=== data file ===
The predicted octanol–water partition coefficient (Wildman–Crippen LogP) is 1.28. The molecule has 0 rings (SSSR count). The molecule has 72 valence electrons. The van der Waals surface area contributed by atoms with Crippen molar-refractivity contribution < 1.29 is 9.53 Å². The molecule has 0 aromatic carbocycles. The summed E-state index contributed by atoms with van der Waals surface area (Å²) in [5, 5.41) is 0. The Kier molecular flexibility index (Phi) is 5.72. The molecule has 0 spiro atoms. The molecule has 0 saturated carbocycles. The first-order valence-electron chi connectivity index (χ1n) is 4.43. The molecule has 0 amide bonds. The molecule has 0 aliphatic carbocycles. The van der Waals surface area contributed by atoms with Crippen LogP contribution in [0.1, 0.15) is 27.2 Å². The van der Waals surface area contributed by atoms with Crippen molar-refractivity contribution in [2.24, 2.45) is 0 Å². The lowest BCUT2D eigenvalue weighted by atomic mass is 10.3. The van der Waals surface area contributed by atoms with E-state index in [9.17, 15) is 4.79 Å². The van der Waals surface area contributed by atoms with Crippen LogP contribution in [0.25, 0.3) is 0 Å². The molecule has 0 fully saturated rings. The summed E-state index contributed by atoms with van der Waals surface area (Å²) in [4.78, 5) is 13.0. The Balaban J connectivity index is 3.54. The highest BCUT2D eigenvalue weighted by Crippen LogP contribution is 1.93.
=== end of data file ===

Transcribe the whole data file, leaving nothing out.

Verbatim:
The predicted octanol–water partition coefficient (Wildman–Crippen LogP) is 1.28. The molecule has 0 rings (SSSR count). The molecule has 72 valence electrons. The van der Waals surface area contributed by atoms with Crippen molar-refractivity contribution < 1.29 is 9.53 Å². The molecule has 0 aromatic carbocycles. The summed E-state index contributed by atoms with van der Waals surface area (Å²) in [5, 5.41) is 0. The Kier molecular flexibility index (Phi) is 5.72. The molecule has 0 spiro atoms. The molecule has 0 saturated carbocycles. The first-order valence-electron chi connectivity index (χ1n) is 4.43. The molecule has 0 amide bonds. The molecule has 0 aliphatic carbocycles. The van der Waals surface area contributed by atoms with Crippen LogP contribution in [0.1, 0.15) is 27.2 Å². The van der Waals surface area contributed by atoms with Crippen molar-refractivity contribution in [2.24, 2.45) is 0 Å². The lowest BCUT2D eigenvalue weighted by atomic mass is 10.3. The van der Waals surface area contributed by atoms with E-state index in [9.17, 15) is 4.79 Å². The van der Waals surface area contributed by atoms with Crippen LogP contribution in [0.25, 0.3) is 0 Å². The molecule has 0 fully saturated rings. The summed E-state index contributed by atoms with van der Waals surface area (Å²) in [4.78, 5) is 13.0. The Balaban J connectivity index is 3.54. The highest BCUT2D eigenvalue weighted by Crippen LogP contribution is 1.93.